Page last updated at 09:44 GMT, Thursday, 31 July 2008 10:44 UK

Snap poll call as Olmert departs

Binyamin Netanyahu
Binyamin Netanyahu was Israeli PM between 1996 and 1999

Israeli right-wing opposition leader Binyamin Netanyahu has called for snap elections, after Prime Minister Ehud Olmert announced he would stand down.

Mr Netanyahu said the government had "finished its mission" and was responsible for a "string of failures".

Mr Olmert announced on Wednesday that he would not stand in a leadership race for his Kadima Party set for September.

He was under increasing pressure to quit over mounting corruption allegations, which he denies.

Allies and opponents of Mr Olmert alike have backed his decision to quit.

He plans to remain as caretaker PM until a new government is formed.

Israeli PM Ehud Olmert
1993: Begins 10-year stint as mayor of Jerusalem
2005: Leaves right-wing Likud party with former Prime Minister Ariel Sharon to form Kadima
2006: Takes over as leader when Ariel Sharon suffers a stroke
2007: Helps relaunch Israeli-Palestinian peace talks after seven-year hiatus
2008: Announces plans to resign

'Correct decision'

Ex-PM and Likud Party leader Mr Netanyahu told public radio on Thursday: "This government has finished its mission, irrespective of who will head Kadima.

"Everyone in this government is responsible for a string of failures. We must let the people decide through new elections."

The BBC's Wyre Davies in Jerusalem says there are fears that unless a successor can quickly form a new government, Mr Olmert may limp on as a caretaker leader for several weeks.

He says many observers believe that scenario is unlikely to help Israel and the Palestinians reach a deal by the end of the year, the aim under the current US-backed peace process.

Mr Olmert's main coalition partner, the Labour Party leader and Defence Minister Ehud Barak, said he believed Kadima could form a new government without a new general election.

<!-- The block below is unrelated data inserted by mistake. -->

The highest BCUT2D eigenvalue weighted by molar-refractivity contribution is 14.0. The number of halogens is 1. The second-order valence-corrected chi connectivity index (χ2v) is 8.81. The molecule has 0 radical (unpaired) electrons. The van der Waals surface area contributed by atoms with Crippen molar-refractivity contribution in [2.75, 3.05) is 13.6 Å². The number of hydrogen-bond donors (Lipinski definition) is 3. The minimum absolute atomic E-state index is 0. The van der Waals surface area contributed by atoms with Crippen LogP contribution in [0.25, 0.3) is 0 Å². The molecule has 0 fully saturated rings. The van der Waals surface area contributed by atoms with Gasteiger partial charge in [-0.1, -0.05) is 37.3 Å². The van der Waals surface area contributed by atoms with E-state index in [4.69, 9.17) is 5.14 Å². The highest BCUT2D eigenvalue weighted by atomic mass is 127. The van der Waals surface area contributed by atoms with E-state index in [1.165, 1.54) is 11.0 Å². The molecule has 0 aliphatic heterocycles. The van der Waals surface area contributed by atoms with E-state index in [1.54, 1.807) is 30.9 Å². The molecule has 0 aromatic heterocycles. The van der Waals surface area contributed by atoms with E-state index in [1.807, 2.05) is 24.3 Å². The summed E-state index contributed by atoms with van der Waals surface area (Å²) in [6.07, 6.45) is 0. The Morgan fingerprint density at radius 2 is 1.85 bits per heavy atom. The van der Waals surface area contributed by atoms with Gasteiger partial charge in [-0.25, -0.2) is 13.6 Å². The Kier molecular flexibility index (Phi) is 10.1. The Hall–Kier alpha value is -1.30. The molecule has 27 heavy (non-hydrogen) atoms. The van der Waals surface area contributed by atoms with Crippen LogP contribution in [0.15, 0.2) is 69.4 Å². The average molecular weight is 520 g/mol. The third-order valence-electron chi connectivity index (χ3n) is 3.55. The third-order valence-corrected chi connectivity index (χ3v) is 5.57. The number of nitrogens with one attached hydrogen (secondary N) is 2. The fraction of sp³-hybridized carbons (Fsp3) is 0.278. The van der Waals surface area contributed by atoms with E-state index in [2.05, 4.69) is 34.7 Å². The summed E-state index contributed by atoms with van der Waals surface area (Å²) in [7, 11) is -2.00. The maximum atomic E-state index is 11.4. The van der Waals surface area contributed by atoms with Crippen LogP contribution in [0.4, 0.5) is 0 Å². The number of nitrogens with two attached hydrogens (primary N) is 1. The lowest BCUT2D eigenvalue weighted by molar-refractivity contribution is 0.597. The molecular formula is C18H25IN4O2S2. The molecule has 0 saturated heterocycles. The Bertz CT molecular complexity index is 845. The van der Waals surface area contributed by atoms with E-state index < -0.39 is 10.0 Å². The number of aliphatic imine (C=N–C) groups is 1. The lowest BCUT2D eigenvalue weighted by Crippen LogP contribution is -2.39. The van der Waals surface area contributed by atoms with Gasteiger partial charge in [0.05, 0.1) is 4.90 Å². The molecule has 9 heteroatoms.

An opinion poll released just before Mr Olmert's announcement suggested Israeli voters thought Mr Netanyahu would make the best premier, ahead of Foreign Minister Tzipi Livni.

Ms Livni, a favourite to replace Mr Olmert as head of the Kadima Party, said the prime minister's decision had been hard but correct.

Israeli views on the decision by Ehud Olmert to stand down in September

A former protege of Ariel Sharon, she helped broker Israel's withdrawal from the Gaza Strip and has championed a vision of Israel co-existing with a Palestinian state, say analysts.

But critics argue she lacks the military and political experience to lead the country.

Transport Minister Shaul Mofaz, another main contender to replace Mr Olmert, has said that if he wins the party contest, he is confident of winning enough support to form a workable coalition government.

More politically experienced than Ms Livni and with a strong background in the military, he could prove more appealing to smaller right-wing and religious parties, according to our correspondent.

This is a good move and long overdue, Olmert is a weak PM in a country that cannot afford to have weak leaders.
James, Jerusalem

Public Security Minister Avi Dichter and Interior Minister Meir Sheetrit are also seen as potential successors.

Mr Olmert faces a corruption inquiry over allegations that he received illegal campaign donations from businessman, Morris Talansky, and that some of the money was used to buy luxury items.

He has not been charged, and denies the allegations.

The scandal is one of six corruption investigations Mr Olmert has faced during his time in office.

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